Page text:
S7:E1: Thank god the original Top Chef is back -- after a few plodding months of the hippie-communist love-fest that was Top Chef Masters, the return to some fine American capitalist competition is going to be invigorating. Invigorating like the sight of Tom’s bald head shining like the dome of the Capitol building in our nation’s monument-filled capital city, Washington D.C. That’s right, this season Bravo has brought the show to D.C. (presumably to thematically explore some deeper political issues? Pastry tableaux of oil-spill imagery? Cuisine from war-torn and exploited foreign regions?? Gay Wedding Wars??!) and everyone could not be happier. Last season Bravo wove much campy Vegas cliché into the challenges, so I would expect to see copious portions of Obama-mania as well as some 'fifty-states' type challenges or 'melting-pot' sort of themes.
Top Chef has followed the same arc as other reality shows of this kind (such as Project Runway), and what started as a show in which line-cooks and stay-at-home moms had a fair crack at the top prize has turned into a prestigious publicity machine, attracting elite young chefs hoping to drum up press for their hotshot careers and West-Village restaurants. These ‘chef-testants’ come with a measure of professionalism and drive that kills the drama quotient (see the Voltaggios and Jenn last season - any self-respecting reality show would have turned that steam-cooker into a three-way). Of course, Top Chef Masters is the epitome of this rule, where the pros had little to no competitive spirit and instead cried at each others' eliminations, cooked each others' food, and even redistributed their spending money based on need! I hope this new season of more accomplished chefs doesn’t try to pull any of that commie crap in our nation’s capital.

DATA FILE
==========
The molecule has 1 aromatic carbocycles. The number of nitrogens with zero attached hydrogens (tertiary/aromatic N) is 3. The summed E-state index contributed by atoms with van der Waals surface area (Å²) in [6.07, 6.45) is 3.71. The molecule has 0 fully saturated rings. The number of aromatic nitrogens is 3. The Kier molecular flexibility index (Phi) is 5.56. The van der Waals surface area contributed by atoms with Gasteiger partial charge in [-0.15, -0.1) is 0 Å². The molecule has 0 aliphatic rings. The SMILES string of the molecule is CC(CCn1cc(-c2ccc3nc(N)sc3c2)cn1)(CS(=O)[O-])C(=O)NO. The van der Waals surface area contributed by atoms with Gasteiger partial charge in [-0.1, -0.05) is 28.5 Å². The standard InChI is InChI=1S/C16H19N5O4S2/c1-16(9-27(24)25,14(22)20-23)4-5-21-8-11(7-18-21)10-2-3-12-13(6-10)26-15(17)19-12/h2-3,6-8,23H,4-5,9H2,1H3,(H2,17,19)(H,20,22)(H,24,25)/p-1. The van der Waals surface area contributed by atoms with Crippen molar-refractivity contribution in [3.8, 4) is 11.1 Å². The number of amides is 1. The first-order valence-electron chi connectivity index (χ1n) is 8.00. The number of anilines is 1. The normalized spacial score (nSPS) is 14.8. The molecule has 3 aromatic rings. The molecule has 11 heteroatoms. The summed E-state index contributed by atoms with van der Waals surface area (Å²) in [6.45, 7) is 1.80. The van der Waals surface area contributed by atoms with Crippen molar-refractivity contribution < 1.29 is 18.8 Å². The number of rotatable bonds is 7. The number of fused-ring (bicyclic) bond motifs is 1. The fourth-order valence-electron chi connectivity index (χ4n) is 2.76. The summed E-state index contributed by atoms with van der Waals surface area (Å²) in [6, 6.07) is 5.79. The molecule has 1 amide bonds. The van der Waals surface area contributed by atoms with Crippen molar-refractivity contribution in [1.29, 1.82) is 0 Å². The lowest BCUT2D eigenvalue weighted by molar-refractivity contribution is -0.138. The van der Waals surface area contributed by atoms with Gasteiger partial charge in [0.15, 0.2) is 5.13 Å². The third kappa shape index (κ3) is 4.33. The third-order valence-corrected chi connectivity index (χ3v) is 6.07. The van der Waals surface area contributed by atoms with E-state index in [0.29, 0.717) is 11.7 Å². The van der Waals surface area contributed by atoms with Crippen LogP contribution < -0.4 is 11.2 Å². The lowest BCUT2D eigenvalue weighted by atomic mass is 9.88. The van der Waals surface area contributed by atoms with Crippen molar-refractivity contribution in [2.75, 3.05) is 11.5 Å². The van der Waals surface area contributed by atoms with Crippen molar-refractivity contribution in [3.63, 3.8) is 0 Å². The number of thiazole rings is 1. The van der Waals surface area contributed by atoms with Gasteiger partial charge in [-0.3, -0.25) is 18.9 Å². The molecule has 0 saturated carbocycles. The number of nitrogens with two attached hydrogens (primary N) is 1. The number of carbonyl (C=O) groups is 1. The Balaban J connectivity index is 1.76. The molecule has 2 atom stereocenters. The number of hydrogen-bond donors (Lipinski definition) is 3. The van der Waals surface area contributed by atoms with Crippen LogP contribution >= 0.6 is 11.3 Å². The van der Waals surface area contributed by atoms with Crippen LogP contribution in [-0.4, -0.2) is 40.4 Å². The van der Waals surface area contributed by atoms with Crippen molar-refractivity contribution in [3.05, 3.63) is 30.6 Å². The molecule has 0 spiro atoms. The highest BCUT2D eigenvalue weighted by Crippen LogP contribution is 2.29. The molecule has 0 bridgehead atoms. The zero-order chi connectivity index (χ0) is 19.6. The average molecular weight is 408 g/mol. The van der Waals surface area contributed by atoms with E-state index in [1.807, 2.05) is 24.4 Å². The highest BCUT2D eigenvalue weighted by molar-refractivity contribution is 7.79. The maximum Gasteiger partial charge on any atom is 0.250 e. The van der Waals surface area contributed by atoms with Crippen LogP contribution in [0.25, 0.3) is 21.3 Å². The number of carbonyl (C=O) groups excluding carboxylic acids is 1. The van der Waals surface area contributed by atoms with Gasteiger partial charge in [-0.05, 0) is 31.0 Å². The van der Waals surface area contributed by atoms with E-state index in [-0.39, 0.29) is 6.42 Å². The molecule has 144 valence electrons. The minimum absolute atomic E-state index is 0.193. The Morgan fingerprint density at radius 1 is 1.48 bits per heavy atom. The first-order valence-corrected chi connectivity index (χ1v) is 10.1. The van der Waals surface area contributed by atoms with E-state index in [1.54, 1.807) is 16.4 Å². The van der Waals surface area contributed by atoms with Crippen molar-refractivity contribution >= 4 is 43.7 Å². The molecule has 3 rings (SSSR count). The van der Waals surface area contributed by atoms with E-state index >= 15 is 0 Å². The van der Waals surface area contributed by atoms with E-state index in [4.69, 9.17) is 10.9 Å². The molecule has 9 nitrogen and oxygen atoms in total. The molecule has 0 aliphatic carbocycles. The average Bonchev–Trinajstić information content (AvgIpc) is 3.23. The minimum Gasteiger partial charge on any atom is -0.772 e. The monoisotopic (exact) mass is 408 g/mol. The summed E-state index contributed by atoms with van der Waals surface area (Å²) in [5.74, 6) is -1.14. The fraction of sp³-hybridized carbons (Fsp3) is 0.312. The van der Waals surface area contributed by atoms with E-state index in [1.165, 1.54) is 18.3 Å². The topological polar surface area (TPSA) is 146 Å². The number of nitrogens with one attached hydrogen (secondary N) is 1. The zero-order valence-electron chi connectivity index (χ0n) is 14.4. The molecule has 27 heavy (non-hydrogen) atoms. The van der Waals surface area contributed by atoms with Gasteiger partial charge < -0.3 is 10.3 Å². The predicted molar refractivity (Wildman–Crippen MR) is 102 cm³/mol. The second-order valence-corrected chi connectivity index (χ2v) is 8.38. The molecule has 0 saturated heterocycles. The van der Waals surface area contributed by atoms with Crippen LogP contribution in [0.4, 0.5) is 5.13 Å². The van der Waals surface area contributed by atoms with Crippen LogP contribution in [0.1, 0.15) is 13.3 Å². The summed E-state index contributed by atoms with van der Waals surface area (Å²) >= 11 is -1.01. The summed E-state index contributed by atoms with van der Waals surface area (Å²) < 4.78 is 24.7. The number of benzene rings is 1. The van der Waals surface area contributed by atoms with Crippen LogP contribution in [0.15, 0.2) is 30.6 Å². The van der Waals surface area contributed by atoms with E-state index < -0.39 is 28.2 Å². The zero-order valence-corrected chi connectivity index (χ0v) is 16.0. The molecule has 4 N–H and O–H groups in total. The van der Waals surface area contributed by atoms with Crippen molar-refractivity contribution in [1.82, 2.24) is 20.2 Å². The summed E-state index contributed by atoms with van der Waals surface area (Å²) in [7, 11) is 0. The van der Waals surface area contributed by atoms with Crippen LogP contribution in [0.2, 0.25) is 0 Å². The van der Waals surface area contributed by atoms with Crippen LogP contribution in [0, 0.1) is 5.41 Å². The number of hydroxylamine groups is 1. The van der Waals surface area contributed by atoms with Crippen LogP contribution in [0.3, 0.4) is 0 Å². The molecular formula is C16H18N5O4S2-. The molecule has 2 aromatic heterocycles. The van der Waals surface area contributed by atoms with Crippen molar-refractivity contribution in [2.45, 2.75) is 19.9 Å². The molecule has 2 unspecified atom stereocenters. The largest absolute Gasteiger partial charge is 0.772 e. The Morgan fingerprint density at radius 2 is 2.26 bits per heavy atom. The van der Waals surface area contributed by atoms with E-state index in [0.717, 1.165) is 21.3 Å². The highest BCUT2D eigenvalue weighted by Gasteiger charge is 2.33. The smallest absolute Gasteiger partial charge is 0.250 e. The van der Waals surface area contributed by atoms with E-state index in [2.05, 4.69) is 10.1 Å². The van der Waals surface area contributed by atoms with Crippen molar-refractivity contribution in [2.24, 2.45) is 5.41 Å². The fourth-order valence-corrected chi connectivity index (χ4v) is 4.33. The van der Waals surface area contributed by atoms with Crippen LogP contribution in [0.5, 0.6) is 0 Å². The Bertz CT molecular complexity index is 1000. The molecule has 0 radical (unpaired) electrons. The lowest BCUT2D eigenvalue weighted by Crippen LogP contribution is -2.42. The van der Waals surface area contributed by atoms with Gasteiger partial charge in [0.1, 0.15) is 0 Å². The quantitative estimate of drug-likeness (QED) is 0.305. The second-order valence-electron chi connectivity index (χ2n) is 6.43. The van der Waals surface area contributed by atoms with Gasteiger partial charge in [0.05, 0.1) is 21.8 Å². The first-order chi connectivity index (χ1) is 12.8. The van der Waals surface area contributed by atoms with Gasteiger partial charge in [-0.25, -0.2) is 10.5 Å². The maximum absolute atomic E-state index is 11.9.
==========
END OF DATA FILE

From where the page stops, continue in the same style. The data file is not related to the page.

The first episode of the season is always disorienting, so to ease us into it Bravo kindly structured both premiere challenges so that the large group was divided into manageable, bite-size chunks. We got to know some of the key guys after a few minutes of an awkward meet-and-greet cocktail party, including the obnoxious but kind-of-cute Angelo (does he have a weak French accent or is it a Madonna I-spent-time-in-France accent?), the short n’ fat guy (from Jersey in this case), a few bland white women (Jenns, Traceys, Laurens?), a woman with an impressive back-story (IHOP to Ocean Club) and the requisite stereotyped multiculturals. Bravo usually casts either a serious Asian and a goofy black guy or a serious black guy and a goofy Asian. This season it’s the latter with Kenny and Arnold.